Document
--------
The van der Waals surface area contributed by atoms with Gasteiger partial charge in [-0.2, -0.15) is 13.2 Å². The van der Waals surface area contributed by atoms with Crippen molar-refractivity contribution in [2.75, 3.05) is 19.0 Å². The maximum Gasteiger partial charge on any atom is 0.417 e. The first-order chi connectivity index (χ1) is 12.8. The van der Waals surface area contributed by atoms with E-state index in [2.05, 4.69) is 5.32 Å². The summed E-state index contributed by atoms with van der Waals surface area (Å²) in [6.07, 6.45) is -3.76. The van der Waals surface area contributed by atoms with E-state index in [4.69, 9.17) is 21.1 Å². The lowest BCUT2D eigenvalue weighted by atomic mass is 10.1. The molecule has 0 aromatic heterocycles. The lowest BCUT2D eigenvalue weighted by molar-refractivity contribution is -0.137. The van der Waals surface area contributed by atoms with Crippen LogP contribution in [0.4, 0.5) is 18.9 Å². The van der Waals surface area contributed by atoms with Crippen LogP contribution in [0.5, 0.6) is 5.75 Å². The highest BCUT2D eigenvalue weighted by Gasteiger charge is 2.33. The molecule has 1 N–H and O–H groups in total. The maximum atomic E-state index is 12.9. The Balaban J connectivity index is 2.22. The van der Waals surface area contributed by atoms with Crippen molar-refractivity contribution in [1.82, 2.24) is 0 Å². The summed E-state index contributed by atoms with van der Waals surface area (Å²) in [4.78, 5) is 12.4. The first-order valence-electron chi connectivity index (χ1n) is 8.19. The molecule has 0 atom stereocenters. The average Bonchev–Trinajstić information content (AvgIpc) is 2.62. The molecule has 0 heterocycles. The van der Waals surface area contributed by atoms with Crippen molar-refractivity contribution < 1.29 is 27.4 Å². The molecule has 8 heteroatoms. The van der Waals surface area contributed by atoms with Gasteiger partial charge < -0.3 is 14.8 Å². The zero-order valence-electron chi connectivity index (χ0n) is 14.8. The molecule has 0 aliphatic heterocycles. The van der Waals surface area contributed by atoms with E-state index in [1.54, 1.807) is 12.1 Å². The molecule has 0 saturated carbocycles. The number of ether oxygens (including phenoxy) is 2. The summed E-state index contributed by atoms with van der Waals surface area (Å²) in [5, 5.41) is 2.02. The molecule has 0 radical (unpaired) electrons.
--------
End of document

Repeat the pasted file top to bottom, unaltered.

The van der Waals surface area contributed by atoms with Gasteiger partial charge in [-0.2, -0.15) is 13.2 Å². The van der Waals surface area contributed by atoms with Crippen molar-refractivity contribution in [2.75, 3.05) is 19.0 Å². The maximum Gasteiger partial charge on any atom is 0.417 e. The first-order chi connectivity index (χ1) is 12.8. The van der Waals surface area contributed by atoms with E-state index in [2.05, 4.69) is 5.32 Å². The summed E-state index contributed by atoms with van der Waals surface area (Å²) in [6.07, 6.45) is -3.76. The van der Waals surface area contributed by atoms with E-state index in [4.69, 9.17) is 21.1 Å². The lowest BCUT2D eigenvalue weighted by atomic mass is 10.1. The molecule has 0 aromatic heterocycles. The lowest BCUT2D eigenvalue weighted by molar-refractivity contribution is -0.137. The van der Waals surface area contributed by atoms with Crippen LogP contribution in [0.4, 0.5) is 18.9 Å². The van der Waals surface area contributed by atoms with Crippen LogP contribution in [0.5, 0.6) is 5.75 Å². The highest BCUT2D eigenvalue weighted by Gasteiger charge is 2.33. The molecule has 1 N–H and O–H groups in total. The maximum atomic E-state index is 12.9. The Balaban J connectivity index is 2.22. The van der Waals surface area contributed by atoms with Crippen molar-refractivity contribution in [1.82, 2.24) is 0 Å². The summed E-state index contributed by atoms with van der Waals surface area (Å²) in [4.78, 5) is 12.4. The first-order valence-electron chi connectivity index (χ1n) is 8.19. The molecule has 0 atom stereocenters. The average Bonchev–Trinajstić information content (AvgIpc) is 2.62. The molecule has 0 heterocycles. The van der Waals surface area contributed by atoms with Crippen molar-refractivity contribution < 1.29 is 27.4 Å². The molecule has 8 heteroatoms. The van der Waals surface area contributed by atoms with Gasteiger partial charge < -0.3 is 14.8 Å². The zero-order valence-electron chi connectivity index (χ0n) is 14.8. The molecule has 0 aliphatic heterocycles. The van der Waals surface area contributed by atoms with E-state index in [1.54, 1.807) is 12.1 Å². The molecule has 0 saturated carbocycles. The number of ether oxygens (including phenoxy) is 2. The summed E-state index contributed by atoms with van der Waals surface area (Å²) in [5, 5.41) is 2.02. The molecule has 0 radical (unpaired) electrons.